Th.Ruddy's Report

Report from a civil society meeting in Brussels on 25 Jan 2011 about the Anti-Counterfeiting Trade Agreement (ACTA)

de Gucht responds to MEP Françoise Castex. Says ACTA is binding agreement, consistent with EU 'acquis'
Update 2011 Feb.25:  Comments to USTR Submitted for ACTA: Thirty Professors Say It Requires Congressional Approval

DG Trade was represented  by Pedro Velasco Martins, Acting Head of Unit, Public Procurement and Intellectual Property, who has been an ACTA negotiator.

Negotiations ended in mid-November 2010. They were initialized by the Belgian Presidency, not the Commission. The Council has agreed with unanimous EU Member State (MS) support. No implementation on the MS level will be required. However the Council is still to sign the agreement, and in parallel, the Parliament must still give its consent  [i.e. ratify]
in this post-Lisbon Treaty time. There is a question as to whether ACTA will comprise a "mixed-competence agreement", in which case ratification would be required in EU MS and take a couple of years. There are no precedents yet, so the process is hard to predict.

Mr .Martins admitted that there have been "three main criticisms", which he attempted to allay:
  1. impact on fundamental rights (such as privacy), but added that no evidence has been shown that these have been violated.
  2. the "Access to Essential Medicines" clause in the Doha Declaration: Martins reported that the Commssion has introduced references to TRIPs and Articles 7+ 8 in the Doha Declaratoin ("safeguards on public health"). Besides, patent infringement are not covered by border controls.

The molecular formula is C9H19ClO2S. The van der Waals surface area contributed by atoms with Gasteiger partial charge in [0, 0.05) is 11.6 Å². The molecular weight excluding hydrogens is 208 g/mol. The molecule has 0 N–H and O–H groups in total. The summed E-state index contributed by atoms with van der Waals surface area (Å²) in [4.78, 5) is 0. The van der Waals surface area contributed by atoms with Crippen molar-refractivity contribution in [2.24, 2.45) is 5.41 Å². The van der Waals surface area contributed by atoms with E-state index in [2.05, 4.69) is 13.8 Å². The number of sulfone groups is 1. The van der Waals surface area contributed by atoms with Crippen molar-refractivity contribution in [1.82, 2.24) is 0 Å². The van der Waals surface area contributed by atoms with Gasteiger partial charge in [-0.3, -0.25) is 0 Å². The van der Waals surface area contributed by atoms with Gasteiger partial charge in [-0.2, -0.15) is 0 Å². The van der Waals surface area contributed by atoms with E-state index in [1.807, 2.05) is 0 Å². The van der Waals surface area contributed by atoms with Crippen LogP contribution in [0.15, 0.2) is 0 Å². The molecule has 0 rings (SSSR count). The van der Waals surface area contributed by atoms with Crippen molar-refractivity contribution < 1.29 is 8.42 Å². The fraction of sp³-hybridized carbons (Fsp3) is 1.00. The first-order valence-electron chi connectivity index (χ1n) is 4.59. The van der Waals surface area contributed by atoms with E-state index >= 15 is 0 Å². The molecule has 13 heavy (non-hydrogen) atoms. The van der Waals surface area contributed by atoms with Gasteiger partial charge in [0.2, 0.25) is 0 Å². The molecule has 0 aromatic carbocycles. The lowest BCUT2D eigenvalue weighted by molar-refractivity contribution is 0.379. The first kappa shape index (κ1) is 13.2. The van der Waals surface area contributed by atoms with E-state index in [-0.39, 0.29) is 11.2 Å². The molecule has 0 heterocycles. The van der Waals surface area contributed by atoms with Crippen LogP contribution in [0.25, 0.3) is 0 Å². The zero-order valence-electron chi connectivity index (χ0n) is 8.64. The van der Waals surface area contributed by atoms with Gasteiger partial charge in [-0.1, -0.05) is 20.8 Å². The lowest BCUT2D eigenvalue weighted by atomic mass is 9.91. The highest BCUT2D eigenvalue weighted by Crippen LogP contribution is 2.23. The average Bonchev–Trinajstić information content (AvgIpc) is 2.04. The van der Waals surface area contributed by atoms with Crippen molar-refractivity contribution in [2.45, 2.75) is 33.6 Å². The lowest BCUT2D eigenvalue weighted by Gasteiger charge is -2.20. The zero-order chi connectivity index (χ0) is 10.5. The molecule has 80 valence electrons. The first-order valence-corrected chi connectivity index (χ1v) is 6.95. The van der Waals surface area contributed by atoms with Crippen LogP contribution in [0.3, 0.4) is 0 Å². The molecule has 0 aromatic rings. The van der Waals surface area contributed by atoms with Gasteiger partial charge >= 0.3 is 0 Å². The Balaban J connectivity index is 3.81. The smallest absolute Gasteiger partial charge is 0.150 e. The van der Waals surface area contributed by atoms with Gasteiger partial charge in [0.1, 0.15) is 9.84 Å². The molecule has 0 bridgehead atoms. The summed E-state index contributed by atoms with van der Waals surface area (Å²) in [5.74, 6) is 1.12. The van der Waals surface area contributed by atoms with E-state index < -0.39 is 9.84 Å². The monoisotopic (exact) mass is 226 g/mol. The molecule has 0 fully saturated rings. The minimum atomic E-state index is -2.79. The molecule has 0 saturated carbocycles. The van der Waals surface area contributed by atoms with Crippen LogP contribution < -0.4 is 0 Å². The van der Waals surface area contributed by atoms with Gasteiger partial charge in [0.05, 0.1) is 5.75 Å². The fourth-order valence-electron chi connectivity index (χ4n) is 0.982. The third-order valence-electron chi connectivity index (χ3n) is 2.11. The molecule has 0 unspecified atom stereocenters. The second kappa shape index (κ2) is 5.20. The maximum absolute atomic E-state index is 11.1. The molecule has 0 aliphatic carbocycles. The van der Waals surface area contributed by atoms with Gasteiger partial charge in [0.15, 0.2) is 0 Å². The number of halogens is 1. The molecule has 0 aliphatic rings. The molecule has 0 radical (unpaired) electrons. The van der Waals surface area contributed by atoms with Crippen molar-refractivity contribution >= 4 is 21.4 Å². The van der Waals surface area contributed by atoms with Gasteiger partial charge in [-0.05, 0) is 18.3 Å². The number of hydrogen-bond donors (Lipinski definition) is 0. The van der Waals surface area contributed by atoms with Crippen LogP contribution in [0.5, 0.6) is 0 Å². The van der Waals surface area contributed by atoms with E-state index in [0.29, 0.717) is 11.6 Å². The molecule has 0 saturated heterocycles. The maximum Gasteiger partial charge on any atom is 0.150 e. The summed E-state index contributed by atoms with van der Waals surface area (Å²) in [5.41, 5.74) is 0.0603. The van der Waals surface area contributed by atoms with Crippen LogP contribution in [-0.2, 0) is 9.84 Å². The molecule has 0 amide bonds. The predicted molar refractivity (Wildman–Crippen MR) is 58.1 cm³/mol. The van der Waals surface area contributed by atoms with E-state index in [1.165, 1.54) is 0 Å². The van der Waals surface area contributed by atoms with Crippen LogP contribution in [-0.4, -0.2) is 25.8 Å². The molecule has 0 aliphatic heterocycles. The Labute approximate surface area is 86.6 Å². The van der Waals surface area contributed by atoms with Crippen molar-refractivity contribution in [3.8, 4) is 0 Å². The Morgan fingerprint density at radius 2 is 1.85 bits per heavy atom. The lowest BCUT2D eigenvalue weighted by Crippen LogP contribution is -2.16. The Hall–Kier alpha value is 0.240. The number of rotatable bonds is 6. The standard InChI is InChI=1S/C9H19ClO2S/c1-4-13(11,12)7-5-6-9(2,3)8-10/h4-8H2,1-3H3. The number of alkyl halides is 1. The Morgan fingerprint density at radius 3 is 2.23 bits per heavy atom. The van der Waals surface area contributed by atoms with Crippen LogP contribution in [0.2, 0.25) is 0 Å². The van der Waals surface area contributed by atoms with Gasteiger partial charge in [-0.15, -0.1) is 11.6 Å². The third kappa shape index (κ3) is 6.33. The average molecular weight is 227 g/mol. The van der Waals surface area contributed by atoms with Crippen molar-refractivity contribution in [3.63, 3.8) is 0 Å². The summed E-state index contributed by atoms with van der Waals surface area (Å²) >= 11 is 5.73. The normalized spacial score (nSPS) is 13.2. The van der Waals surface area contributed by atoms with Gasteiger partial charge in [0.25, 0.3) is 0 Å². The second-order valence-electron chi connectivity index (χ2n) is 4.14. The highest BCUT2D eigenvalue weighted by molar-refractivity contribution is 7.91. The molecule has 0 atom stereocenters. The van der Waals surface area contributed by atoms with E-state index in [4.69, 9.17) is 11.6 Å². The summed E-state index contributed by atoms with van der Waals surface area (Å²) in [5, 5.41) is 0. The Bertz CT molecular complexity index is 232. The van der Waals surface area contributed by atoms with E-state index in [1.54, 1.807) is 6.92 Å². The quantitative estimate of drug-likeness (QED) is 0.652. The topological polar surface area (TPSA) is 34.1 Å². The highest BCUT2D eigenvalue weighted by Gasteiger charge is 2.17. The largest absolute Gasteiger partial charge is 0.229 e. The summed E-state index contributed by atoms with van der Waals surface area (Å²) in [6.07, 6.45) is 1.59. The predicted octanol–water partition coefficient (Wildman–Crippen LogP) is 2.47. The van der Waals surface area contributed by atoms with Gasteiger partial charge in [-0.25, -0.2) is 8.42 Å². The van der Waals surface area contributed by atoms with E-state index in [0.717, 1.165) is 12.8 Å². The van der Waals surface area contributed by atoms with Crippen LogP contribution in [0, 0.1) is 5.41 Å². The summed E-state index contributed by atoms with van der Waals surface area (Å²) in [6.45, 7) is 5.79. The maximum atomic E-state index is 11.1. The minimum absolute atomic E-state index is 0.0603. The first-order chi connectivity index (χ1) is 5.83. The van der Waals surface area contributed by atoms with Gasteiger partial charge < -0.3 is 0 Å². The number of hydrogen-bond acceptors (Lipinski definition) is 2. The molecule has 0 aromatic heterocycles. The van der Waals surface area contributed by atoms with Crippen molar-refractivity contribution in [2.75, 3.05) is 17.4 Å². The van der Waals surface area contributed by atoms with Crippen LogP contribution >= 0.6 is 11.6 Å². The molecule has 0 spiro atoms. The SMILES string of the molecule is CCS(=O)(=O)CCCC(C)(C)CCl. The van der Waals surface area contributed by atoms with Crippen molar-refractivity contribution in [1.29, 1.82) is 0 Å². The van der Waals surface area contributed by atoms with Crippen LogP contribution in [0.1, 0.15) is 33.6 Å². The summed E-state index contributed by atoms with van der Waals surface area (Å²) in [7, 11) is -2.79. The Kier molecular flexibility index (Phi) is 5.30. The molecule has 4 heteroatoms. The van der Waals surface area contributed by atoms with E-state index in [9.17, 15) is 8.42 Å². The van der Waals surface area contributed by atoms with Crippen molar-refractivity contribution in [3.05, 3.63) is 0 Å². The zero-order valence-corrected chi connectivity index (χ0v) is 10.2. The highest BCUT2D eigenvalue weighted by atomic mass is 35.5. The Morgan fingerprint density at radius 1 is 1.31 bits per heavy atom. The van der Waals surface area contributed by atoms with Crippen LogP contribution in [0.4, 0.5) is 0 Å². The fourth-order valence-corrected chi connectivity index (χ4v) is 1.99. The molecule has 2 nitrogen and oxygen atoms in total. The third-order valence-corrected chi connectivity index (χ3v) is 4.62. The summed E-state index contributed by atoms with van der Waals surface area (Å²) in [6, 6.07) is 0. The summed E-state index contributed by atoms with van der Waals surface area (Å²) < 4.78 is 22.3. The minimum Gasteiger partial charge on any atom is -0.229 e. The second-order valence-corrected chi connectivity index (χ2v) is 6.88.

3. Internet access: Martins said there has never been any three-strikes rule (ref. to HADOPI in France) in the ACTA draft.

Q & A session 

David Hammerstein from TACD reported that in the US the ACTA draft was not considered a treaty,  but rather an executive order, and hence not binding (and would not require ratification). He was told that the draft was "binding where necessary"; but beyond that Martins refused to comment on U.S. measures.

Hammerstein also asked about Viviane Reding's demand for an impact assessment on whether fundamental rights were being violated (such as privacy). He was told that the EU Data Protection Supervisor's report had been given a reply.

Another participant asked about the communiqué...

International Experts Find that Pending Anti-Counterfeiting Trade Agreement Threatens Public Interests: Text of "Urgent ACTA Communiqué" in several languages including English as drafted at a conference at the American University Washington College of Law, Washington D.C. on June 23, 2010.

The answer was that the Commission welcomes a more rational debate and will issue a more detailed reply.

There is unsureness as to how broadly the reference to "commercial scale" in ACTA will be interpreted, how the U.S. exception relying on one's interpretation of the term "fair use" will continue, and a lot of criticism has been raised.

Thomas Ruddy of SERI asked about China, which was the scene of most violations of IPR by counterfeiting, but had not shown up as an ACTA negotaator. He was told that indeed China's role is a wild card, and that ACTA is only one of many instruments determining the future relationship of China to the infringement of IPRs, e.g. the WTO case being brought by the U.S.

Representatives from the Vrijschrift Foundation asked about whether ACTA had really been open to all countries to join, and was reminded that at the Japan G-8 Summit some countries had left the preparatory event.

Updated: 15th Feb. 2011

Surf back up to SERI member page Thomas Ruddy

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